Interview with Gavin Robins
What got you into movement?
I started off as a representative cricketer and played high level sport. I was captain of the under 19 Queensland cricket team, following that discipline of being a sportsman. I also always had a love for drama, and so I went to university to study drama. I had a girlfriend who was a ballet dancer and I was really jealous that she could have this athletic discipline but couple it with artistry… I felt that sense of "that's what I can do as well, in theater", so I started to specialise in movement in theatre! I became avidly invested in reading and training in different movement forms, in gymnastics, acrobatics and contemporary dance and then I applied to do a movement studies course at NIDA - and that was in 1994 studying under Keith Bain who was really amazing for me in terms of his knowledge of movement and theatre. Strictly ballroom was based on him and he was the first person that really worked as a movement specialist in the Australian entertainment industry in theatre, film and television and so my eyes really opened up to what was possible as a movement artist.
While I was at NIDA in ‘94, I saw Nigel Jameison's production of All of Me and when I saw that I was totally bewitched by the heightened physicality, the storytelling and the fact that the acting and movement were non-different but they were at such brilliant skill levels. Then I saw Beth Kayes on the train, who played the mother, and I went up to her kind of gushing saying how amazing she was and she said "Legs on the Wall have got an audition for a male role coming up at the end of the year, you should audition!"… So I found out about the audition and I worked hard, I was into DV8 physical theatre, Lloyd Newson and this kind of theatre, and I had lots of different moves that I had been practicing. I went into this audition and I threw myself at everyone and kind of improvised with more of a theatre background and I think they enjoyed that. I was successful, and within 6 or 7 months I was playing a role in All of Me at the Edinburgh Festival and at various international theatre festivals around the world.
I was lucky enough to perform with Legs in a time when we had a lot of big shows in repertoire. We did Homeland, I ran down the AMP building as the main performer, I performed Under the Influence that Kate Champion directed all throughout Europe.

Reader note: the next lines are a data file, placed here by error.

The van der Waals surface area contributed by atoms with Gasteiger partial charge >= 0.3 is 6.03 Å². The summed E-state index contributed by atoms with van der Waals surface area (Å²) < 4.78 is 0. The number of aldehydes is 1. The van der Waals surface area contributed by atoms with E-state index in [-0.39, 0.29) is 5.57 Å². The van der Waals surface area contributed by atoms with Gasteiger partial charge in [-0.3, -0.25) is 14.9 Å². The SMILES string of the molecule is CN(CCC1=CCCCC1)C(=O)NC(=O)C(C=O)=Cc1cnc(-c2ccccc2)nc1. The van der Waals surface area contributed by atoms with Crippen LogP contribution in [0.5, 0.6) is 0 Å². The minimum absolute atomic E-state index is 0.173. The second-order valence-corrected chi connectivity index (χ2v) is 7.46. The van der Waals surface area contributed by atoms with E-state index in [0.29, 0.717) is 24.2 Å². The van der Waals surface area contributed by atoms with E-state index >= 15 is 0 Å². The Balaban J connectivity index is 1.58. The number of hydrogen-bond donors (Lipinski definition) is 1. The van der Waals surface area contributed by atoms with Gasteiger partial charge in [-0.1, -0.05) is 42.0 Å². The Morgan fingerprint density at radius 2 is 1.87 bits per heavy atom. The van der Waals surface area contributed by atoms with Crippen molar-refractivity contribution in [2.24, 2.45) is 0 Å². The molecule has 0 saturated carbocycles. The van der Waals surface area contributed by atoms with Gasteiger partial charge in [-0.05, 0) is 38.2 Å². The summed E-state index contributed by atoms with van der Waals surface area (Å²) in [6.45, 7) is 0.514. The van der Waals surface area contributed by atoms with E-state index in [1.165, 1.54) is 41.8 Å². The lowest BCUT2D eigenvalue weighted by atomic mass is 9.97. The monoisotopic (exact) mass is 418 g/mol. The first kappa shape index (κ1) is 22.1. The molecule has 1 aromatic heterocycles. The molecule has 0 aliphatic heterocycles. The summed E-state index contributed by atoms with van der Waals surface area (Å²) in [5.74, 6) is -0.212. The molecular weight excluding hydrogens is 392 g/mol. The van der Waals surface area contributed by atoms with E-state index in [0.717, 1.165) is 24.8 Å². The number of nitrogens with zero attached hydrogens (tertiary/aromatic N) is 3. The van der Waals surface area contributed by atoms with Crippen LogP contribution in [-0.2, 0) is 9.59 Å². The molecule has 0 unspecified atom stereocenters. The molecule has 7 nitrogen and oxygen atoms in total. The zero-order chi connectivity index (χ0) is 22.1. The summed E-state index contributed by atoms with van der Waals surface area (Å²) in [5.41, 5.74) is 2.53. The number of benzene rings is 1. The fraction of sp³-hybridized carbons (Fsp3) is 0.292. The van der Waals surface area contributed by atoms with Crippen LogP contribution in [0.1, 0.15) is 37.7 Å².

When we were auditioning for Under the Influence to replace Deb (who was pregnant) we auditioned Lucia Mastrantone who is now my wife! So, it had been a really fruitful time on many levels and then I became more of a movement director and choreographer from that point on. I performed the 2000 Olympics and choreographed a section of that with Nigel and that's the history! So it's amazing to come full circle and be a director on a show here, now.
You've come full circle in a couple of ways, you're head of movement at NIDA now as well, and that happened fairly recently…
It happened in 2014 so I've been there nearly 5 years now, and it was pretty well 20 years since I was a student at NIDA. When I was a student there I felt what an amazing inspiration Keith was and that this would be an amazing position to have at some point, so it came along and because I'd been touring a lot with my work away from my family, I had always loved NIDA and loved teaching and training actors, I applied for that role. It's been amazing to be able to be there and to also be directing work. King Kong on Broadway is a big show that I had before I started at NIDA and they've been gracious to let me out to do those big shows.
And you've been let out to do Man With the Iron Neck as well.
This show has been in development for quite a while, it's had quite a journey. I guess your involvement with Legs on the Wall made everything fit together really nicely... but everything you're working on is at different scales it seems - King Kong is HUGE - how many dancers do you have there?